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Wednesday, 8 October 2008
A Personal Story on JBJ
by Jamie Chen Siya (SOC/Yr 3)
I first got to meet and speak to Mr JBJ 3 years ago. I was on my way to his office to interview his long time friend, Mr Ng Teck Siong for a story. Mr Ng is the Chinese guy always seen accompanying Mr JBJ when he’s out selling books (Mr Ng is my friend’s father) The proposed story was one of my bright ideas that I had for my editor, someone who was the loyal follower of the man, but never featured.
The interview was in one of those buildings opposite Bugis Junction. I can’t remember the road, but it was a building which was not bright and clean which was full of small chinese trading business offices inside. It was dingy, old, musky. Nothing like the credit suisse lobby at one raffles quay or any of the buildings in shenton way. The shop “windows” were covered with those verticle type blinds. Not very modern at all. I made my way to the second floor. There was no one in the building. I got to the unit. When I opened the door, I saw an office the size of about 2m by 5 m, and a huge desk in the middle, dividing the office into two. That was Mr JBJ’s working space. I do not know for how long such a big man could be in that windowless and cramp space, but it was probably what he could afford.
I remember seeing a mess in his office- there was a pencil drawn portrait of Mr JBJ lying on a stack of papers in his office and some print out of the black and white photographs taken of him with posters protesting the casino decision.
I don’t really recall my interview with Mr Ng. But what I recall that day was Mr JBJ returning to his office, probably from selling books. He asked Mr Ng who he was with, and Mr Ng said oh someone is here to interview me and sort of introduced us. Mr. JBJ shook my hand outside his office in that empty corridor and the cold escalators with no one else around us. He bent as he shook my hand because I am quite petite. It was such an endearing moment I never forgot till this day. A gentle giant, in an ah pek striped polo t shirt with beige slacks held up by a belt. His choice of foot wear? Laced up sneakers. The kind with the curled up tips which looked very comfy, but also not very trendy. It was difficult to imagine that he was once a judge, a lawyer, and a politician full of fire (still is..) - because he was so very gentle when he spoke to me. Mr JBJ had the most refined accent I had ever heard. It was not an english accent, it was the JBJ accent. No singlish nonsense. He asked me who I was, I said I’m a freelance journalist and there was none of that gruffiness or adverse reaction which I read about in another journalist’s eulogy of him. I think its because I told him I was a student. He asked me all these while we were still in our handshake. It was a warm, genuine, patient handshake. I remember thinking his palm was very soft.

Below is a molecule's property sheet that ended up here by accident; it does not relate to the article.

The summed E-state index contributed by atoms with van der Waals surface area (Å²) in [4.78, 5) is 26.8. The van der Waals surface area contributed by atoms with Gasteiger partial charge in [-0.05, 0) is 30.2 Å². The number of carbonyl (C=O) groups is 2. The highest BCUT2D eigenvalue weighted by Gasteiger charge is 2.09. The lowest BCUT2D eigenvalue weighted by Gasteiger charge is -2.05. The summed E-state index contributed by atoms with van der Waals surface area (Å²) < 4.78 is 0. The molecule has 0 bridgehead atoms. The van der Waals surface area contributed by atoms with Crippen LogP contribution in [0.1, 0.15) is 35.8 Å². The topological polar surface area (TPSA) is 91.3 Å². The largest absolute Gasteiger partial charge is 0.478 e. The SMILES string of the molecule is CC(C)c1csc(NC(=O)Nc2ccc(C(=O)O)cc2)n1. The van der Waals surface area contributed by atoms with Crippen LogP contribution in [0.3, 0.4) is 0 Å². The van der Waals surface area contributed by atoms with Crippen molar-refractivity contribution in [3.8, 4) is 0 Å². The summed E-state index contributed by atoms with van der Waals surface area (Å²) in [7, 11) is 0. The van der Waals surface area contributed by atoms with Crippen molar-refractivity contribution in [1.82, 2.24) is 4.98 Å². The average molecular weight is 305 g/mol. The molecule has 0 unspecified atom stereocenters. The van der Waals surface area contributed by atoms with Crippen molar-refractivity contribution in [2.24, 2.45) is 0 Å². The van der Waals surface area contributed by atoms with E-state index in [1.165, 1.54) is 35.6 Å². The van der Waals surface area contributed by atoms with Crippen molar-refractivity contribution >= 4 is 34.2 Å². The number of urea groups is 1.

That was the one and only time I spoke to him. The rest of the occasions I saw him selling his books in public, I never had the guts to approach him.
I will always remember Mr JBJ for the kindness in his eyes. Mr JBJ, you were so endearing to me and to many many others. You will be sorely missed.